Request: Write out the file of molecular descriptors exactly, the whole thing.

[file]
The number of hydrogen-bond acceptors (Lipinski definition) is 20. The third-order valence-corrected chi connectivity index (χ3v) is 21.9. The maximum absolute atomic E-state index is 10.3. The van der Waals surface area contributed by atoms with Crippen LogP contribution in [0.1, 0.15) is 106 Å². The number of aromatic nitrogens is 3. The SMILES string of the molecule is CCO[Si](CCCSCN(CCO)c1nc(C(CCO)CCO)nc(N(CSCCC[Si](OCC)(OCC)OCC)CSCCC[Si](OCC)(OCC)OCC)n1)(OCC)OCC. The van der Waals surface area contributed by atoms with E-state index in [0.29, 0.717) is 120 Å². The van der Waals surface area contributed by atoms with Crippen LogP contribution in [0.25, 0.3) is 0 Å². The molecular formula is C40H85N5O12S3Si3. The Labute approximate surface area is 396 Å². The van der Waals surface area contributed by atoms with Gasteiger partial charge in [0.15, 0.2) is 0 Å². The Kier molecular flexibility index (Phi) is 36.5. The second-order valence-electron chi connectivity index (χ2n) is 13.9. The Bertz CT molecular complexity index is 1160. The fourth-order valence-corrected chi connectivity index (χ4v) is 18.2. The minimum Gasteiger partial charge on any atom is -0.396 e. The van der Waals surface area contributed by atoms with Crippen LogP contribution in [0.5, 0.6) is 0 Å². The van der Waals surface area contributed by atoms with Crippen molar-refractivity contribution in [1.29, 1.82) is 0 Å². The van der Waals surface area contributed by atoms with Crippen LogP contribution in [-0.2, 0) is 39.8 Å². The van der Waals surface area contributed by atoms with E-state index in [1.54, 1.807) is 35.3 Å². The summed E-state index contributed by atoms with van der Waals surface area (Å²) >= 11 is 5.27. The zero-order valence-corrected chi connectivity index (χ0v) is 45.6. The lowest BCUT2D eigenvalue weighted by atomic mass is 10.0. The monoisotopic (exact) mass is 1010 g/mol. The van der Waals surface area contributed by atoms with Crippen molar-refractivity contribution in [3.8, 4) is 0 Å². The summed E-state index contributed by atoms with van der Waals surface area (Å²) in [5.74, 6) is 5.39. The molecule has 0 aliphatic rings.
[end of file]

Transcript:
The number of hydrogen-bond acceptors (Lipinski definition) is 20. The third-order valence-corrected chi connectivity index (χ3v) is 21.9. The maximum absolute atomic E-state index is 10.3. The van der Waals surface area contributed by atoms with Crippen LogP contribution in [0.1, 0.15) is 106 Å². The number of aromatic nitrogens is 3. The SMILES string of the molecule is CCO[Si](CCCSCN(CCO)c1nc(C(CCO)CCO)nc(N(CSCCC[Si](OCC)(OCC)OCC)CSCCC[Si](OCC)(OCC)OCC)n1)(OCC)OCC. The van der Waals surface area contributed by atoms with E-state index in [0.29, 0.717) is 120 Å². The van der Waals surface area contributed by atoms with Crippen LogP contribution in [0.25, 0.3) is 0 Å². The molecular formula is C40H85N5O12S3Si3. The Labute approximate surface area is 396 Å². The van der Waals surface area contributed by atoms with Gasteiger partial charge in [0.15, 0.2) is 0 Å². The Kier molecular flexibility index (Phi) is 36.5. The second-order valence-electron chi connectivity index (χ2n) is 13.9. The Bertz CT molecular complexity index is 1160. The fourth-order valence-corrected chi connectivity index (χ4v) is 18.2. The minimum Gasteiger partial charge on any atom is -0.396 e. The van der Waals surface area contributed by atoms with Crippen LogP contribution in [0.5, 0.6) is 0 Å². The van der Waals surface area contributed by atoms with Crippen molar-refractivity contribution in [1.29, 1.82) is 0 Å². The van der Waals surface area contributed by atoms with Crippen LogP contribution in [-0.2, 0) is 39.8 Å². The van der Waals surface area contributed by atoms with E-state index in [1.54, 1.807) is 35.3 Å². The summed E-state index contributed by atoms with van der Waals surface area (Å²) >= 11 is 5.27. The zero-order valence-corrected chi connectivity index (χ0v) is 45.6. The lowest BCUT2D eigenvalue weighted by atomic mass is 10.0. The monoisotopic (exact) mass is 1010 g/mol. The van der Waals surface area contributed by atoms with Crippen molar-refractivity contribution in [3.8, 4) is 0 Å². The summed E-state index contributed by atoms with van der Waals surface area (Å²) in [5.74, 6) is 5.39. The molecule has 0 aliphatic rings.